The attitude toward internal communication is that it’s a necessary evil. Company representatives have led us to believe that there is only communication between departments when absolutely necessary. Studies have shown that lack of communication can lead to duplication of efforts and non-optimized workloads, as well as unrealistic budgets and forecasts.
Rules of Roll-out
We are collecting what we consider to be the most important factors in communicating the value of Kimonus for American companies. The biggest paradigm shift the company should consider is transitioning materials from referring to Kimonus as a project management tool to a company intelligence platform. The strengths of the platform lie in the ancillary functionalities already built or being built. There are many solutions on the market for project management tools, and it will be difficult to gain traction in this niche.
What we’ve found is that companies’ frustrations lie within the way that administration functions around the organization’s projects. Tying in a human resources functionality as a basic feature will allow us to resonate strongly with potential customers and gain market share more quickly.
Adoption is Key
The thing most people don’t like about certain “project management” platforms is the need to start from scratch. They don’t know where they “should” go, so they abandon the tool. Several interviewees have mentioned trying Asana, in particular, several times. They have a new project and try to track their progress on Asana, but eventually fall off. Either they have a teammate who doesn’t understand how to collaborate without in-person meetings and email, or they don’t have the time to set up the project on the platform.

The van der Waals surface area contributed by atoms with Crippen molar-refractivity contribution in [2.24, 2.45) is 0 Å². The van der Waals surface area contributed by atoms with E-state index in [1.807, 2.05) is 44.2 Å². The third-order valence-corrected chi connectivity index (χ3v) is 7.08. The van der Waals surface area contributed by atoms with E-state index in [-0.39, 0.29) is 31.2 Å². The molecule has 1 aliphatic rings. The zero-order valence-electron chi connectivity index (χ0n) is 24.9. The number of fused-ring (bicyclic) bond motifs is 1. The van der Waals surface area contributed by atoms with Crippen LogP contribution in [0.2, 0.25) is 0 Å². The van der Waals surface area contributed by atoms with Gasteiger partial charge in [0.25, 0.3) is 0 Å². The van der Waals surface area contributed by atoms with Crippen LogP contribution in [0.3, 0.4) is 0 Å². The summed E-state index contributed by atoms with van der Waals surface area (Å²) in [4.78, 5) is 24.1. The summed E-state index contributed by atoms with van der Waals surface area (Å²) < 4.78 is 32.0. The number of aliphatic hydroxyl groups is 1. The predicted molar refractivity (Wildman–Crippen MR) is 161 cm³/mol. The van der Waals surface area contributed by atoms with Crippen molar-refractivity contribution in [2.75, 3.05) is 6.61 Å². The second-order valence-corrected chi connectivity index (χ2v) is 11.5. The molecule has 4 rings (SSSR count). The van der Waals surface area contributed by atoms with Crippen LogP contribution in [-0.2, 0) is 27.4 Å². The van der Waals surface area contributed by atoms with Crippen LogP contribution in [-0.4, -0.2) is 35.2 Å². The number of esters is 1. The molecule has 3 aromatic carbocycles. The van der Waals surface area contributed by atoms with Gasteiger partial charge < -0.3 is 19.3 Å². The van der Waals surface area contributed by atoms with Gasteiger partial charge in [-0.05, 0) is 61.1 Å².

The most interesting case was where a marketing team uses Asana for their projects, but only to create assets and creative content for the company. The other teams only use Asana when the marketing team is involved, creating a “jump in and jump out” use case.
If only one team uses a particular solution, company-wide adoption presents a challenge. While pilots can be tested in isolated departments or teams, we recommend that the whole company find a starting point for rollout.
The biggest opportunity we’ve seen from potential users is eliminating the need to jump across various software platforms, and to easily have a birds’ eye view of what is happening in their company.
With full Office 365 and G Suite integrations, users should be able to manage their emails pertaining to clients and projects from within Kimonus. At the very least, relevant emails should be synced to the platform, and users can still operate their email from the original platforms. We suggest having a “drill-down” feature so that users can easily dive deeper into each project as needed.
This information should be delivered both qualitatively and quantitatively, through dashboards and reports.
As Kimonus is solving a problem that is much larger than just project management, there may be an opportunity to create an additional revenue stream through trainings and workshops. Each workshop should be tailored to the target audience, as organizations tend to work differently based on their efficiencies and processes.
For many nonprofits, Agile methodologies and lean process management are completely new concepts, and may meet some resistance initially in potential clients. However, a presentation or workshop atmosphere will allow the organization leadership to gain a better understanding of how they can apply these tools to the way they work.
When it comes to startups entering the scale stage, the Kimonus team will be dealing with entrepreneurs that may not know how to run an actual company. In these cases, information regarding best practices and productivity “hacks” will be helpful and well-received.
This information should be presented as thought leadership in a variety of formats, including live presentations and workshops, blog posts, and social media content. For examples on how to create content for more than one audience, click here.